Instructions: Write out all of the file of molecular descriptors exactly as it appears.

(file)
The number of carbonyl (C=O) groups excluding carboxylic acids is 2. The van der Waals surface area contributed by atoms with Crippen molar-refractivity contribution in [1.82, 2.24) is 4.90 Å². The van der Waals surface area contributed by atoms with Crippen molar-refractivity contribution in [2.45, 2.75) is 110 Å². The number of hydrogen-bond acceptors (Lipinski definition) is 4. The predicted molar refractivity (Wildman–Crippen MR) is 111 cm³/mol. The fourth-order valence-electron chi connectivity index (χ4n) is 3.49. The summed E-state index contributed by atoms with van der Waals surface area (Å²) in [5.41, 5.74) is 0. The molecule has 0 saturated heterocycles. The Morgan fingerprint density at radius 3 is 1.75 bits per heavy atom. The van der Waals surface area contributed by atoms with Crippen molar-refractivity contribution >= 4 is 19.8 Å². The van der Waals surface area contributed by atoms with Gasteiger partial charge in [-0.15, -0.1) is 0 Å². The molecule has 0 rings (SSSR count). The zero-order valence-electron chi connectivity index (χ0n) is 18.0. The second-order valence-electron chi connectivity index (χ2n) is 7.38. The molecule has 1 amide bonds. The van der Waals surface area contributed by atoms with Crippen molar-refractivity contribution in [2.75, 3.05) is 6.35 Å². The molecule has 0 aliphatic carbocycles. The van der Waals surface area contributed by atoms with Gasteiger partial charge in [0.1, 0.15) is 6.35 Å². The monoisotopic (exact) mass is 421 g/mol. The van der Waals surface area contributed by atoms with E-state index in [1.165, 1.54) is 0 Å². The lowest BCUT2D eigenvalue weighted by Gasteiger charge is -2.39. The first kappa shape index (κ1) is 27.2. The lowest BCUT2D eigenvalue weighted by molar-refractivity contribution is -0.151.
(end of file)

The number of carbonyl (C=O) groups excluding carboxylic acids is 2. The van der Waals surface area contributed by atoms with Crippen molar-refractivity contribution in [1.82, 2.24) is 4.90 Å². The van der Waals surface area contributed by atoms with Crippen molar-refractivity contribution in [2.45, 2.75) is 110 Å². The number of hydrogen-bond acceptors (Lipinski definition) is 4. The predicted molar refractivity (Wildman–Crippen MR) is 111 cm³/mol. The fourth-order valence-electron chi connectivity index (χ4n) is 3.49. The summed E-state index contributed by atoms with van der Waals surface area (Å²) in [5.41, 5.74) is 0. The molecule has 0 saturated heterocycles. The Morgan fingerprint density at radius 3 is 1.75 bits per heavy atom. The van der Waals surface area contributed by atoms with Crippen molar-refractivity contribution >= 4 is 19.8 Å². The van der Waals surface area contributed by atoms with Gasteiger partial charge in [-0.15, -0.1) is 0 Å². The molecule has 0 rings (SSSR count). The zero-order valence-electron chi connectivity index (χ0n) is 18.0. The second-order valence-electron chi connectivity index (χ2n) is 7.38. The molecule has 1 amide bonds. The van der Waals surface area contributed by atoms with Crippen molar-refractivity contribution in [2.75, 3.05) is 6.35 Å². The molecule has 0 aliphatic carbocycles. The van der Waals surface area contributed by atoms with Gasteiger partial charge in [0.1, 0.15) is 6.35 Å². The monoisotopic (exact) mass is 421 g/mol. The van der Waals surface area contributed by atoms with E-state index in [1.165, 1.54) is 0 Å². The lowest BCUT2D eigenvalue weighted by Gasteiger charge is -2.39. The first kappa shape index (κ1) is 27.2. The lowest BCUT2D eigenvalue weighted by molar-refractivity contribution is -0.151.